Thankfully, it wasn’t just the bankers who were bailed out earlier this month. Congress finally renewed the federal solar tax credits which, among other things, removed the $2,000 cap on residential systems. But the bill also contained another important change that affects the nation’s utilities directly.
Under the previous plan, utilities could not directly apply for federal tax credits. Therefore, solar power generating facilities had to be built by private entities, which then sold the power to the utility. Under the new plan (effective January 1, 2009), utilities will be able to apply directly for tax credits. This will have significant ramifications for solar production says Julia Hamm, executive director of the Solar Electric Power Association (SEPA).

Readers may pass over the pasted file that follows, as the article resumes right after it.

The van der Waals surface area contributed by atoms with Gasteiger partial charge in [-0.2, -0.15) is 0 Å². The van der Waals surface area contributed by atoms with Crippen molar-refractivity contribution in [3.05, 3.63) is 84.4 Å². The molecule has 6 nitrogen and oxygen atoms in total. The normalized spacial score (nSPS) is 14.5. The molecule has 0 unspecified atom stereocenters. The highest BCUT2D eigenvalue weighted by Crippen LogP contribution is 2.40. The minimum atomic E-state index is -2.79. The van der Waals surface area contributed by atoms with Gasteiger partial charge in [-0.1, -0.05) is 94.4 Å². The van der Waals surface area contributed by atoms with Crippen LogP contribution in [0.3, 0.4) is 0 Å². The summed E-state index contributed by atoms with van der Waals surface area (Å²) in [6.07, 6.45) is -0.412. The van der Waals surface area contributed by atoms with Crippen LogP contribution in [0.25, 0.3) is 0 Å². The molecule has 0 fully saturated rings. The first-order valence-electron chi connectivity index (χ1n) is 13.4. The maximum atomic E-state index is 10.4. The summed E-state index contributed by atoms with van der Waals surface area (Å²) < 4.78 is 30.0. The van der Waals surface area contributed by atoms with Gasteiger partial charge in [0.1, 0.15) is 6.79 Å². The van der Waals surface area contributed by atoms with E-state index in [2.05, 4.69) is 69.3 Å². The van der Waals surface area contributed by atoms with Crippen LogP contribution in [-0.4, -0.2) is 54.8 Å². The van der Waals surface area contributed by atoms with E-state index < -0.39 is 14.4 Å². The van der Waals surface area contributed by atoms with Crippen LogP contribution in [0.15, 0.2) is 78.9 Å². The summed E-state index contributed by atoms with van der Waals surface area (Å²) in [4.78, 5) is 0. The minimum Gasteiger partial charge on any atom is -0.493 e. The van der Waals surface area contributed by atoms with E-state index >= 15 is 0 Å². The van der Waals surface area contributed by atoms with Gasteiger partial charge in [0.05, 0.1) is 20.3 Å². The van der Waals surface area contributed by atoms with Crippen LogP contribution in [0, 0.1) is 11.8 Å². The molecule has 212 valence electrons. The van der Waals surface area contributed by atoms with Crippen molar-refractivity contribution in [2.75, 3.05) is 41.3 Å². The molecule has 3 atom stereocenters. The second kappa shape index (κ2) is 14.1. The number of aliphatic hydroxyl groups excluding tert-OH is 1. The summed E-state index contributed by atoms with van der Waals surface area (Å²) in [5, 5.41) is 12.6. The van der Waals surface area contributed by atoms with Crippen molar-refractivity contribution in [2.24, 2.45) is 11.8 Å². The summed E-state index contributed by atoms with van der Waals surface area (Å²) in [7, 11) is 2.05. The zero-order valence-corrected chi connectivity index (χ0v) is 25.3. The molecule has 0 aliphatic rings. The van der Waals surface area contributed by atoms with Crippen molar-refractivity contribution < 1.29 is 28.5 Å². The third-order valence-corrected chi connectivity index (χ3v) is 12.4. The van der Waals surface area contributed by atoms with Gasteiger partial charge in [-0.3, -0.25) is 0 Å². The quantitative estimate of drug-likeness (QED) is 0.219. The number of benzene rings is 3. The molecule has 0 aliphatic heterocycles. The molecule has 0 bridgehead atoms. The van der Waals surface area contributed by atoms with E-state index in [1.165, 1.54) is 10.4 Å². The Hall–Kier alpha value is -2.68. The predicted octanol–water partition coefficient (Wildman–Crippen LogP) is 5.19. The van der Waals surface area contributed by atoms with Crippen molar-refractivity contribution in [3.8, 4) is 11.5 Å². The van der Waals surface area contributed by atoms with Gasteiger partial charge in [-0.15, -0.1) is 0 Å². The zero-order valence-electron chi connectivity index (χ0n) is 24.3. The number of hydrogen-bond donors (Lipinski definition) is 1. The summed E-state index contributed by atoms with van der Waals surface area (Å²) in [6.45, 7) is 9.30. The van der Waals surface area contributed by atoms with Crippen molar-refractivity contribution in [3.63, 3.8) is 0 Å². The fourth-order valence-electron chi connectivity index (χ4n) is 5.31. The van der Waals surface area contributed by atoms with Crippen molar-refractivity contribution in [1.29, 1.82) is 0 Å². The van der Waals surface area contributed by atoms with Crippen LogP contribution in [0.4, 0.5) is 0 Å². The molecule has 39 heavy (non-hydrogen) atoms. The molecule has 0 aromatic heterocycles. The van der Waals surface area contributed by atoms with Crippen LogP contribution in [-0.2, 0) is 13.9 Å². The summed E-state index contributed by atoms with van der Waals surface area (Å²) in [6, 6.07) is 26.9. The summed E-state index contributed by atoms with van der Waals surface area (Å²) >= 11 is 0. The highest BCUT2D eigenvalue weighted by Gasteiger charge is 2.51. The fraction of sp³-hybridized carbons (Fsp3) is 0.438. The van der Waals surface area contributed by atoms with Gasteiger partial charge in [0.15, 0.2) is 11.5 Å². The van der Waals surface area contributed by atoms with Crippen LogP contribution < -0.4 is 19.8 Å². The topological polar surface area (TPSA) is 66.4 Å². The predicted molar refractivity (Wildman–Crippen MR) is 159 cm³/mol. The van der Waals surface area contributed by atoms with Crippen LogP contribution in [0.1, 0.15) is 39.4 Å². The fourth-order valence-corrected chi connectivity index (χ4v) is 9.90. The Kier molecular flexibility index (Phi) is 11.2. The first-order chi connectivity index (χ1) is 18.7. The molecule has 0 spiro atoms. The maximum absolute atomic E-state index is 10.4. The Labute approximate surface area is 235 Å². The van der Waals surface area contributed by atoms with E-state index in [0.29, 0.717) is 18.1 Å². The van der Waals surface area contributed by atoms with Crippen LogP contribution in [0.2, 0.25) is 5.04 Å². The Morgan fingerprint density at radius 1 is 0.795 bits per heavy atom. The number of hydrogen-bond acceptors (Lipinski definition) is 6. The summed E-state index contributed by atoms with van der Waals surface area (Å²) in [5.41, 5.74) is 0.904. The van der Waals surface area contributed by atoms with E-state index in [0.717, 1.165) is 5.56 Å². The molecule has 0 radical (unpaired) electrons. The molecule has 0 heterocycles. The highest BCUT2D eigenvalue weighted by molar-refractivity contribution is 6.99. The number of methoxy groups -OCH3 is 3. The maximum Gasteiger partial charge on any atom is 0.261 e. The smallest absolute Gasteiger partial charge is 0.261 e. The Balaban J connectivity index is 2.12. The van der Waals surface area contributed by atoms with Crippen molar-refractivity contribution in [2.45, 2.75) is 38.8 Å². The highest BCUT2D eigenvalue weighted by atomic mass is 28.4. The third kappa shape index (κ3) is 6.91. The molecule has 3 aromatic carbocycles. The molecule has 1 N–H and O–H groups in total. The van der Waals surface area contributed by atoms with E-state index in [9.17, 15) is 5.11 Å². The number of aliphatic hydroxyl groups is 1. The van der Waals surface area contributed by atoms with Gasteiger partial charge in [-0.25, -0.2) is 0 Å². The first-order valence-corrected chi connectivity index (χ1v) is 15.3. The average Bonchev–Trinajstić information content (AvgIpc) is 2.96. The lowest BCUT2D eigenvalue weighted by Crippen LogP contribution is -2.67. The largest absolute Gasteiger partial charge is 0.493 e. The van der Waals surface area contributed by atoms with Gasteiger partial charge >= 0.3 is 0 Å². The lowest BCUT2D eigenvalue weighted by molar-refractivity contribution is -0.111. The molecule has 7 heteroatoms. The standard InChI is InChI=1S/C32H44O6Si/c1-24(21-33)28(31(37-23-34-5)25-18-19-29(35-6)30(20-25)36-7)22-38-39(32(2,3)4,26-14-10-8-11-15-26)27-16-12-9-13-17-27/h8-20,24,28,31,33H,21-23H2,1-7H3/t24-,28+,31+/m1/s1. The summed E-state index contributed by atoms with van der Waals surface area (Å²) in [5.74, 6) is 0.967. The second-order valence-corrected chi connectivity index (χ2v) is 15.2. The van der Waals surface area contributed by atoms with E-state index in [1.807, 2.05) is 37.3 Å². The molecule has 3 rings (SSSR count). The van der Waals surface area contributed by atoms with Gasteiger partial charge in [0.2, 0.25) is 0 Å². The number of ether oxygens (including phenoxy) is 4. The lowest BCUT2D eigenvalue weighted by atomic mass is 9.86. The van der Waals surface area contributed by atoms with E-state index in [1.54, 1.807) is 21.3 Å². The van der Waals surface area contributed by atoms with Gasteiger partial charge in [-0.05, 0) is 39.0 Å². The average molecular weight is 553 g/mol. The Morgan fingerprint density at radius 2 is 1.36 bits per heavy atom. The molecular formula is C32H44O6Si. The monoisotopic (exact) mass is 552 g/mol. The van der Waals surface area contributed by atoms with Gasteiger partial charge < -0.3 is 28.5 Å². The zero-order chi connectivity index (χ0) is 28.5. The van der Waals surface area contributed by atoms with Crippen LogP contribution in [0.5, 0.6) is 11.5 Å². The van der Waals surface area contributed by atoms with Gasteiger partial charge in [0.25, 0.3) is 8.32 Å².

Even with the current system of tax credits, notes Hamm, there are 5,000 MW worth of solar PV and thermal projects in the works. Now that the system allows for utility ownership, we can expect an even higher volume in 2009 and beyond. This may also pave the way for large-scale solar generating facilities owned and operated by public utilities. Thus giving utility customers some sway in the marketplace.